A broad range of modern Swiss graphic design—work designed from the late twentieth century and the 2000s—is represented throughout the book. The final case study, “Autonomy and Assignment,” provides interviews with five contemporary Swiss graphic designers: Ruedi Wyss, Natalie Bringolf, Kristin Irion, Tania Prill, and Manuela Pfrunder. These Swiss designers were asked to discuss their working history, design ideas, working methodology, and the importance of the reception of Swiss graphic design as communicated by exhibition institutions, the press, and publications. Although the designers interviewed indicated that their particular working methods varied—from approaches guided by methodically operated research and tightly defined frameworks to those informed by investigative analyses of “stuff lying around a table”—they were united in that almost all of them were design educators, and that they all believed in the importance of maintaining strong, dynamic relationships in their studios between design teams and those who guide their working processes.
The primary criticism of this book, as is so often the case with specifically located graphic design histories, concerns the weight of emphasis placed on individual (in this case, Swiss) graphic designers. Given that the process of selecting whose work should be included in a volume like this is made difficult due to the sheer volume of designers who have produced outstanding work from which to choose, it is unfortunately not surprising that the work of several important designers was not given sufficient emphasis. The contributions of Ernst Keller, considered an instrumental Swiss design educator and a key figure in the development of the Swiss design movement, is mentioned only sparingly in the text. Additionally, Siegfried Odermatt and Rosmarie Tissi, partners of the design firm Odermatt & Tissi, are given limited attention in the text, and are only granted page space for three images between them. As Odermatt and Tissi played a leading role in applying the International Typographic Style to corporate and cultural visual communications, they deserved more attention than they received in the book.
100 Years of Swiss Graphic Design was designed by Dimitri Bruni, Manuel Krebs, Teo Schifferli, and Ludovic Varone of NORM, an experimental team of graphic designers based in Zurich. Graphic design monographs are genuinely challenging for a designer to effectively develop and execute, due to the sheer volume of historical material and breadth of content they must accommodate, yet the design team at NORM has risen to the call as evidenced by their design of this book. Gimmi offered, “We had very close cooperation with NORM, with whom we [have worked] together on different occasions. There have been a lot of discussions both about content and form of the book.” The book cover is made formally seductive by virtue of its elongated shape, minimalist color palette (black, white, red and blue), and sparsely rendered graphic and typographic forms. This composition is comprised of two graphically intersecting letterforms rendered large enough to occupy most of the available surface area. A slightly blurred and pixelated lower-case ‘a’ from the typeface FF Moonbase Alpha (designed by the Swiss-born designer Cornel Windlin in 1991) is juxtaposed with the lower-case ‘a’ from the a revival version of the typeface Antique (designed by the Swiss typeface designer François Rappo in 2010-11). The carefully assembled cover image of overlapped shapes fittingly captures the elemental graphic-form language that evolved from a new generation of Swiss graphic designers in the 1950s. The well-balanced weight of images and text on the interior pages facilitates a simple and elegant reading experience throughout this volume. The pages are dense with information, but possess a high degree of graphic exactness clearly arranged according to an underlying grid-structure.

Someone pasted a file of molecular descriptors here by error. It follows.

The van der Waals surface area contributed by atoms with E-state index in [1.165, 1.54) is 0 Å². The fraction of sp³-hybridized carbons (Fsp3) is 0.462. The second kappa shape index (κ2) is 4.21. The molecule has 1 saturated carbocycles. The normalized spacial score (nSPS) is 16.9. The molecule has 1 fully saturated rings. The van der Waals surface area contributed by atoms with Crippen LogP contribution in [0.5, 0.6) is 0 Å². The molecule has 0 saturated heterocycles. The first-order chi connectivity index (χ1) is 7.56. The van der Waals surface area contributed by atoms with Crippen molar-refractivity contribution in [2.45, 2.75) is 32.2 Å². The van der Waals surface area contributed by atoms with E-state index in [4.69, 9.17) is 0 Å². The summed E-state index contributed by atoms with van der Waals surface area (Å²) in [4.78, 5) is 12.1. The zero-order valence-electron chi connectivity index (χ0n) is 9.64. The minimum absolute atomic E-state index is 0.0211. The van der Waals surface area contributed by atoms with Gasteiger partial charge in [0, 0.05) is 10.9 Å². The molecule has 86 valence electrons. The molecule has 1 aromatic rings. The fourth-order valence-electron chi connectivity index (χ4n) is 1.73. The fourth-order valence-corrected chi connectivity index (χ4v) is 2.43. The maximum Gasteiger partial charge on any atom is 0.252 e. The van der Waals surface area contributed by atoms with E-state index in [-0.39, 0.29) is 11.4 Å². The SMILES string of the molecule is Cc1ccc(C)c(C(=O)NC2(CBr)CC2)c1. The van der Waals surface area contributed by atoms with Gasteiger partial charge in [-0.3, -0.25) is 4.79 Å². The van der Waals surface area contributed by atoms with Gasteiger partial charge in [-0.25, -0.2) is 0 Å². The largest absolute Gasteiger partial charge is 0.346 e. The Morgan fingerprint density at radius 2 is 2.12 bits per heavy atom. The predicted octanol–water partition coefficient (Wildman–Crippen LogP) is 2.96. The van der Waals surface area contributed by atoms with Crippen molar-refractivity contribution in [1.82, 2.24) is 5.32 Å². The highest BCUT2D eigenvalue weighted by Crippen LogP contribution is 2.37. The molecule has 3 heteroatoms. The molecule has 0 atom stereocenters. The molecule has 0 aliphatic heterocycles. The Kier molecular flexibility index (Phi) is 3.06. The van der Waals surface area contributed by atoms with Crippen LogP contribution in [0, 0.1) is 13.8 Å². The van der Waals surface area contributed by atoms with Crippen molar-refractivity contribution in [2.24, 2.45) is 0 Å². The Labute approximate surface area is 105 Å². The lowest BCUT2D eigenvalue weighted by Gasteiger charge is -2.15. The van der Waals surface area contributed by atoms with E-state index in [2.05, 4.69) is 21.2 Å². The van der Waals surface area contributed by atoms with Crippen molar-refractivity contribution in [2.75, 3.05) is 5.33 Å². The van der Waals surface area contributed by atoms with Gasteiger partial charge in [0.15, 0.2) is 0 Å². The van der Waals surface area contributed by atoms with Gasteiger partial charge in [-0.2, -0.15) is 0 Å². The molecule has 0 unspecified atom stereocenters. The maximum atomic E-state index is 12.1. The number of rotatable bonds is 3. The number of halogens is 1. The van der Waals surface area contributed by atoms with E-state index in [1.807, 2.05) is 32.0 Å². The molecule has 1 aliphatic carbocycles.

Overall, 100 Years of Swiss Graphic Design is an engaging and comprehensive historical survey, accompanied by numerous examples of the vast body of design work to have emerged from Switzerland in the past century. Showcasing visual design across a wide range of niche areas of expertise, this invaluable book demonstrates how many Swiss designers’ use of modernist elements along with their considerate graphic deployment of constructivist ideals continue to exist as an indelible part of today’s graphic design language. It is essential reading for design students, or anyone interested in Swiss graphic design and its larger effects on the discipline worldwide. It is a salient contribution to the development of graphic design history as a scholarly discipline, and a comprehensive account of a period of significant artistic creativity.